“Walkability is achieved at the scale of the neighborhood” the author of this article says, writing about many ways that neighbourhoods (and small cities!) can become more walkable, encouraging more people to walk more often. The benefits are diverse, including mental and physical health, social “community” and economic boost. Read more
Winnipeg, a city with much harsher winters than Brockville, recently added to the growing number of cities large and small that have seen positive response to cycling infrastructure. Like many cities setting down the path to a healthier community, many scoffed at the concept of latent demand. The proof is in the pudding, as they say.
“There’s no debating whether recruiting and retaining young talent is essential for communities to thrive in today’s knowledge-based economy. Studies suggest that the most successful cities and economic regions in the 21st century will be those that attract and retain young college graduates and are places they want to locate.”
“Growing evidence suggests that young people choose where they want to live largely on the lifestyle and amenities of those communities, and that they gravitate toward more walkable, bike-able and transit-friendly communities where lifestyles are less dependent on driving.”
In a move calculated to help reach their goal of 20% of all trips by bike by 2030, Portland has adopted a policy that protected bike lanes are the new default. The policy applies to all cycling facilities for all streets with an average daily traffic count of 3,000 motor vehicles or more.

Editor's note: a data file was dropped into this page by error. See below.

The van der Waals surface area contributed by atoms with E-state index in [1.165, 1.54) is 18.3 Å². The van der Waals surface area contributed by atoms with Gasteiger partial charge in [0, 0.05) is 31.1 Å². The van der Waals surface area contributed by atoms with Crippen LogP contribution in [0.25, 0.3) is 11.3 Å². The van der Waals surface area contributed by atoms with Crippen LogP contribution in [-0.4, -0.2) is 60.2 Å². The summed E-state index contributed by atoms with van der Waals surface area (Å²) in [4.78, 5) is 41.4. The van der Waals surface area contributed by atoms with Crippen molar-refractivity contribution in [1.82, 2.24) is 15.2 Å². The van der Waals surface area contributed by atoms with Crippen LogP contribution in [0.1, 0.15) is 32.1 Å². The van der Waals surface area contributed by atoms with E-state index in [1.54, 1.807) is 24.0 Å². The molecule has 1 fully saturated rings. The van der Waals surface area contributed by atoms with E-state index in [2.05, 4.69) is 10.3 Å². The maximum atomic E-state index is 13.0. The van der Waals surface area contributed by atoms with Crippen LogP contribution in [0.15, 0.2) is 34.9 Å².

As we see happening across Canada, in the USA protected bike lanes have proven themselves to the point where they became federal policy in May of 2015.
In a prepared statement reported in the R&T today, opponents of the city’s cycling plan said, “We believe that bike paths off road are the way to go. That way, everyone will be safe.” The proposed plan would do just that – by turning a mostly-unused parking lane of Laurier into a protected bike lane which is separated from and fenced “off road” to cars. The opponents would seem to be acknowledging the evidence from across North America that protected bike lanes significantly reduce risk for those cycling, calm traffic, reduce risk for those driving, and encourage big uptakes in cycling activity.
Recently, someone has claimed that cities in Canada are taking out bike lanes! What’s the story there? Well, apart from cherry-picking incidents out of context, a review of the Canadian scene reveals that cycling infrastructure is growing in leaps and bounds on a net basis.
A common question about the protected bike lanes on Laurier Blvd is what will happen to the turning lanes at the intersection with Windsor Dr. Some are assuming that turning lanes would disappear, which is not correct. Laurier’s current configuration is actually quite accommodating – it’s a road that’s paved four lanes wide, but only has two travel lanes, making lots of room at intersections.
What happens to cycling facilities and the Brock Trail in the winter is a really good question!
Currently, the City has a priority/triage approach that relegates sidewalks and the Trail to a low priority. Generally, they’re cleared once work crews are available after higher priority corridors are addressed.
The short answer is that properly designed roads, including facilities for all users – motorists, cyclists and pedestrians – do not impede emergency response vehicles or responders’ efforts. Continue reading “FAQ: Do cycling facilities impact emergency response?”
First, for those choosing to cycle, the reduction of risk is significant, as shown in the National Institute of Transportation and Communities study, a Canadian study, and several other studies.